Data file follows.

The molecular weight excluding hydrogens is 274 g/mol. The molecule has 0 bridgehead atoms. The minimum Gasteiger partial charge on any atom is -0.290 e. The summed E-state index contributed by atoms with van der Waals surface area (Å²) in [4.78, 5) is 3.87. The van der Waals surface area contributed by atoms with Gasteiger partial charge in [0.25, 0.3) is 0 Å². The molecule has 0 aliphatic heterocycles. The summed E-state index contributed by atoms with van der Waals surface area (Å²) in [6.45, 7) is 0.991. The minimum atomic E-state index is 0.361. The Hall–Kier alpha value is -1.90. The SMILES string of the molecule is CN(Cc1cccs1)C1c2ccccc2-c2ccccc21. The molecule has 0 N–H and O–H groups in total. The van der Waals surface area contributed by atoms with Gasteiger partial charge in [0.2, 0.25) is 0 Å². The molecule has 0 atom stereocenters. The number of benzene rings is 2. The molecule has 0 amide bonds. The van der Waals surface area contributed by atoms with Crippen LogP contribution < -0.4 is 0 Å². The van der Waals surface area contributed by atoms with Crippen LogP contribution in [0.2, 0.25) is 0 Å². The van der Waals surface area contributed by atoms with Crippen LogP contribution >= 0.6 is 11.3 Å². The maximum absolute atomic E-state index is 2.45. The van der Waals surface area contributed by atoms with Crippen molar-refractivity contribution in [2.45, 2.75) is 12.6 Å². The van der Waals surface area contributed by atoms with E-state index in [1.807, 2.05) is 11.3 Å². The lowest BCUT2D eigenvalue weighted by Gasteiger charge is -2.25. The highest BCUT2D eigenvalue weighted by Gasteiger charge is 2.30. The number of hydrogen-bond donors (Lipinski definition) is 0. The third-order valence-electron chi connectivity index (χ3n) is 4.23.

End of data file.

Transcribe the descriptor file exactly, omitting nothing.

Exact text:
The molecular weight excluding hydrogens is 274 g/mol. The molecule has 0 bridgehead atoms. The minimum Gasteiger partial charge on any atom is -0.290 e. The summed E-state index contributed by atoms with van der Waals surface area (Å²) in [4.78, 5) is 3.87. The van der Waals surface area contributed by atoms with Gasteiger partial charge in [0.25, 0.3) is 0 Å². The molecule has 0 aliphatic heterocycles. The summed E-state index contributed by atoms with van der Waals surface area (Å²) in [6.45, 7) is 0.991. The minimum atomic E-state index is 0.361. The Hall–Kier alpha value is -1.90. The SMILES string of the molecule is CN(Cc1cccs1)C1c2ccccc2-c2ccccc21. The molecule has 0 N–H and O–H groups in total. The van der Waals surface area contributed by atoms with Gasteiger partial charge in [0.2, 0.25) is 0 Å². The molecule has 0 atom stereocenters. The number of benzene rings is 2. The molecule has 0 amide bonds. The van der Waals surface area contributed by atoms with Crippen LogP contribution < -0.4 is 0 Å². The van der Waals surface area contributed by atoms with Crippen LogP contribution in [0.2, 0.25) is 0 Å². The van der Waals surface area contributed by atoms with Crippen LogP contribution >= 0.6 is 11.3 Å². The maximum absolute atomic E-state index is 2.45. The van der Waals surface area contributed by atoms with Crippen molar-refractivity contribution in [2.45, 2.75) is 12.6 Å². The van der Waals surface area contributed by atoms with E-state index in [1.807, 2.05) is 11.3 Å². The lowest BCUT2D eigenvalue weighted by Gasteiger charge is -2.25. The highest BCUT2D eigenvalue weighted by Gasteiger charge is 2.30. The number of hydrogen-bond donors (Lipinski definition) is 0. The third-order valence-electron chi connectivity index (χ3n) is 4.23.